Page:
At last, on the night of 4 April, the sound of a ship’s engine answered our third night of torch signals; soon a sailor in a rubber dingy was sculling into the cove, and throwing a rope. In no time our evacuees were aboard, the ship vanished into the dark, and there, on the rocks, almost unbelievably after all our troubles, were Billy, Manoli and George. We loaded the stuff on the mules, said goodbye to Vasili Konios, our protector in the area, and headed inland for the long climb to comparative safety; settling at last in a high ravine full of oleanders, with the sea shining far below.
There was little sleep for the remainder of the night, or the next day; there was too much to talk about. Raki and wine appeared, and two sheep were slaughtered and roasted. Spring had suddenly burst over the island and the aromatic smell of herbs had hit the newcomers miles out in the Libyan sea. As I had hoped, Billy was amazed by the spectacular ranges all round, and was becoming impressed by the dash, hospitality, kindness and humour of the Cretans.
Our unwieldy caravan could only move by night. We left at dusk, and a long trudge up and down deep ravines, halting now and then at a waterfall or a friendly sheepfold, brought us to Skoinia, where we lay up in Mihali’s house. A day and a night were lost here, thanks to the visits of a string of our local leaders, including the huge Kapetan Athanasios Bourdzalis, who reappears later in these pages, and the arrival, in her mother’s arms, of a little god-daughter of mine. All this gave rise to a banquet and songs, this time with well-placed sentries, from which we rose for an all-night march north-east across half the width of the island and over the dangerous edge of the Messara plain; circling round garrisoned towns, and using the device, in unoccupied ones, of barking ‘Halt!’, “Marsch!’, or ‘Los!’ in the streets, and raucously singing ‘Bomber über England’, ‘Lili Marlene’ or the ‘Horstwessellied’, to spread ambiguity about the nature of our party.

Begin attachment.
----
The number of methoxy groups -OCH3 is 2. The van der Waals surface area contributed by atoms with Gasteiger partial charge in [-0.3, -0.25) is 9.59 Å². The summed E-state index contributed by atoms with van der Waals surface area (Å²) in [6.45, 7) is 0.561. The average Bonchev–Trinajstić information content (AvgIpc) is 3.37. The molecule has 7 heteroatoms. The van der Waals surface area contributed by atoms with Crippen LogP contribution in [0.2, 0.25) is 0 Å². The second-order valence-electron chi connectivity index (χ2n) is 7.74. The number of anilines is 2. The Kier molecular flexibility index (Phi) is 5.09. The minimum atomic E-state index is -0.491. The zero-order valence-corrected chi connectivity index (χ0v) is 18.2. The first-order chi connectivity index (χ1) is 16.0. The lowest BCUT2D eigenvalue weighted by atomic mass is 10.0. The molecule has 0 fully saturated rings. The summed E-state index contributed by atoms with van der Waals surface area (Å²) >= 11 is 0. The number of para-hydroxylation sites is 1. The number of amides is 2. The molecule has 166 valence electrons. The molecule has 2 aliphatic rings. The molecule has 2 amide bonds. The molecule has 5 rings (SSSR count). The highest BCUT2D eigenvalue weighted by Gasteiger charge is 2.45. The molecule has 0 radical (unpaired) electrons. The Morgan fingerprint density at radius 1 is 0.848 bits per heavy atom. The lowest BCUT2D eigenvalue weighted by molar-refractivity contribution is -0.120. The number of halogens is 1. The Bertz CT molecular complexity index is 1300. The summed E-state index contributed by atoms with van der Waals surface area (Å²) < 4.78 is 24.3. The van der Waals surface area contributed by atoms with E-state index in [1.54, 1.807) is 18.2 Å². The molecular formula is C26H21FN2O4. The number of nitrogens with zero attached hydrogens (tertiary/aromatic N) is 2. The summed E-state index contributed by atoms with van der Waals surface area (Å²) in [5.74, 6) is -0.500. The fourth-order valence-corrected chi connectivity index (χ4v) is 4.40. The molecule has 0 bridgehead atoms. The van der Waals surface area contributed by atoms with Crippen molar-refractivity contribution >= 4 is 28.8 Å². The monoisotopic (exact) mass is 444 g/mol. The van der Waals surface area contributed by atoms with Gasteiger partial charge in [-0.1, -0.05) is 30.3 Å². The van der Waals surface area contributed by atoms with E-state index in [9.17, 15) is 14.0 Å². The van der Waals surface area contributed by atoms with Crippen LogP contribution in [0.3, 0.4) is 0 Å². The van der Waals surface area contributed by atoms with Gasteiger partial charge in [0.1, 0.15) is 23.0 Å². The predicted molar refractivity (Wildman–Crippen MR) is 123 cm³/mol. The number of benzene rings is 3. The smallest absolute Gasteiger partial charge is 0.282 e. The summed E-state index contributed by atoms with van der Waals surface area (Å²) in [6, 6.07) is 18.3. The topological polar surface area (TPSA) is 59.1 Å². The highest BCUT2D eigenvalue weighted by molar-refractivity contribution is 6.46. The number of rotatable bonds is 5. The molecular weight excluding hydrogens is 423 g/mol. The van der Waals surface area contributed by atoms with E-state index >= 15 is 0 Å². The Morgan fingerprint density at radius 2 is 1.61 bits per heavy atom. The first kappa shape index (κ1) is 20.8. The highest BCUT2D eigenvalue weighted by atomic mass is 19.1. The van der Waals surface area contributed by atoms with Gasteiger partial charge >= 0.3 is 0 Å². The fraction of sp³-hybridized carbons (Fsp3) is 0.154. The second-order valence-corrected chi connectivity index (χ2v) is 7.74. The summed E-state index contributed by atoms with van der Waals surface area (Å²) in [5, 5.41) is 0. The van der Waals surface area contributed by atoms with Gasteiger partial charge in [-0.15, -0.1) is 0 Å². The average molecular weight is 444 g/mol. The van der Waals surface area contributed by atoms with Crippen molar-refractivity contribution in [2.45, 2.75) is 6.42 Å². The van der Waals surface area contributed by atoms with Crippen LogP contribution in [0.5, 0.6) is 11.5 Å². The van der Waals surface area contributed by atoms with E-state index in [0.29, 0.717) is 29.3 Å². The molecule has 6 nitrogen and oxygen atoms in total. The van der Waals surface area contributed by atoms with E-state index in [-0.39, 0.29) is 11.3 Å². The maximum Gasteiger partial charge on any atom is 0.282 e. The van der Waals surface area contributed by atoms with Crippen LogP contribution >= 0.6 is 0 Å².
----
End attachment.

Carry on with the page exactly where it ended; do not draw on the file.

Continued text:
At one point light rain filled the lowlands with flickering lights: hundreds of village women were out gathering snails brought out by the shower. Before dawn we reached the lofty village of Kastamonitza and the shelter of the family of Kimon Zographakis, who had been with us from the coast; a young man of great spirits and pluck and a former guide on commando raids. The generosity and warmth of all his family was doubly remarkable, as an elder brother had recently been captured and shot for his resistance work. We had to stay indoors by day, as there was a German hospital in the village: enemy voices and footsteps sounded below the windows. The upper chamber became a busy headquarters of sorting maps and gear, and sending and receiving runners; being hopelessly spoiled all the while by our hosts, and their sons and daughters.
High in the mountains above Kastamonitza, in a cyclopean cave among the crags and ilex woods, overlooking the whole plain of Kastelli Pediada, lived Siphoyannis, and old goat-herd and a true friend: the very place for the party to hide for a few days, while I went to Herakleion to spy out the land. I reinforced the party with two additions here, older than the rest, tough, robust, cheerful and unshakeable: Antoni Papaleonidas, originally from Asia Minor, who worked as a stevedore in Herakleion, and Grigori Chnarakis, a farmer from Thrapsano, just beneath us. (Both became god-brothers of mine later. Such a relationship – synteknos in Crete, koumbares in Greece – is important and binding. One becomes a synteknos by baptising, or by standing best man to, somebody’s son or daughter.) The year before, Grigori Chnarakis had saved, in spectacular fashion, two British airmen who had baled out of a burning bomber. (One of them, Flight Sergeant Jo Bradley, before he was evacuated, became my signaller for several months, after my former signaller, Apostolos Evanghelo or Leros, had been captured and executed by the enemy.)